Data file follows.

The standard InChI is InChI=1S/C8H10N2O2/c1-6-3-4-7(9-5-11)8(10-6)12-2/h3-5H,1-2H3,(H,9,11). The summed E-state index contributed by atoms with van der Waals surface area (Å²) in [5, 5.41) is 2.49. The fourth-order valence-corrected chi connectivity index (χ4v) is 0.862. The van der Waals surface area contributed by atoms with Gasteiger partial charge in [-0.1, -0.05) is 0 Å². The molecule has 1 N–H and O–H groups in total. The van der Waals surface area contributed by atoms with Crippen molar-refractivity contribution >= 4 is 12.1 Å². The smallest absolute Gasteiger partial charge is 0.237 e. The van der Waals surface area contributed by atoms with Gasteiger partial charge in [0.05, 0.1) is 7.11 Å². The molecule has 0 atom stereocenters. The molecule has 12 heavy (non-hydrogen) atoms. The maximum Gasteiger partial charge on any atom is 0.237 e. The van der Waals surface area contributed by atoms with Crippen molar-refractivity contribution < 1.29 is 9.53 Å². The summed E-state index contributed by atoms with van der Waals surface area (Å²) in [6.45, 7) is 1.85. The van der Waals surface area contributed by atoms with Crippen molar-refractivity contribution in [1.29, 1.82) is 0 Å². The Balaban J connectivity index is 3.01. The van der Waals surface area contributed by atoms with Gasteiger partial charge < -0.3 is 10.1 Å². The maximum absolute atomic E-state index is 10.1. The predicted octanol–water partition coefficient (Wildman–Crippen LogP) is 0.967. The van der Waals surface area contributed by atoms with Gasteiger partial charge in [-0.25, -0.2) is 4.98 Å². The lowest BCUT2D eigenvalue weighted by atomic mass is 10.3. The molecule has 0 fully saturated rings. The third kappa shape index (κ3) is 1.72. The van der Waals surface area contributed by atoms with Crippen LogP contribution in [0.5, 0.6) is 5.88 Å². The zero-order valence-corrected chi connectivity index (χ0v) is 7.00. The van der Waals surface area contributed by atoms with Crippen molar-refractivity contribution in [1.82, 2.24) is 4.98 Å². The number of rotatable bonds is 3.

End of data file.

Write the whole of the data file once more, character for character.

The standard InChI is InChI=1S/C8H10N2O2/c1-6-3-4-7(9-5-11)8(10-6)12-2/h3-5H,1-2H3,(H,9,11). The summed E-state index contributed by atoms with van der Waals surface area (Å²) in [5, 5.41) is 2.49. The fourth-order valence-corrected chi connectivity index (χ4v) is 0.862. The van der Waals surface area contributed by atoms with Gasteiger partial charge in [-0.1, -0.05) is 0 Å². The molecule has 1 N–H and O–H groups in total. The van der Waals surface area contributed by atoms with Crippen molar-refractivity contribution >= 4 is 12.1 Å². The smallest absolute Gasteiger partial charge is 0.237 e. The van der Waals surface area contributed by atoms with Gasteiger partial charge in [0.05, 0.1) is 7.11 Å². The molecule has 0 atom stereocenters. The molecule has 12 heavy (non-hydrogen) atoms. The maximum Gasteiger partial charge on any atom is 0.237 e. The van der Waals surface area contributed by atoms with Crippen molar-refractivity contribution < 1.29 is 9.53 Å². The summed E-state index contributed by atoms with van der Waals surface area (Å²) in [6.45, 7) is 1.85. The van der Waals surface area contributed by atoms with Crippen molar-refractivity contribution in [1.29, 1.82) is 0 Å². The Balaban J connectivity index is 3.01. The van der Waals surface area contributed by atoms with Gasteiger partial charge < -0.3 is 10.1 Å². The maximum absolute atomic E-state index is 10.1. The predicted octanol–water partition coefficient (Wildman–Crippen LogP) is 0.967. The van der Waals surface area contributed by atoms with Gasteiger partial charge in [-0.25, -0.2) is 4.98 Å². The lowest BCUT2D eigenvalue weighted by atomic mass is 10.3. The molecule has 0 fully saturated rings. The third kappa shape index (κ3) is 1.72. The van der Waals surface area contributed by atoms with Crippen LogP contribution in [0.5, 0.6) is 5.88 Å². The zero-order valence-corrected chi connectivity index (χ0v) is 7.00. The van der Waals surface area contributed by atoms with Crippen molar-refractivity contribution in [1.82, 2.24) is 4.98 Å². The number of rotatable bonds is 3.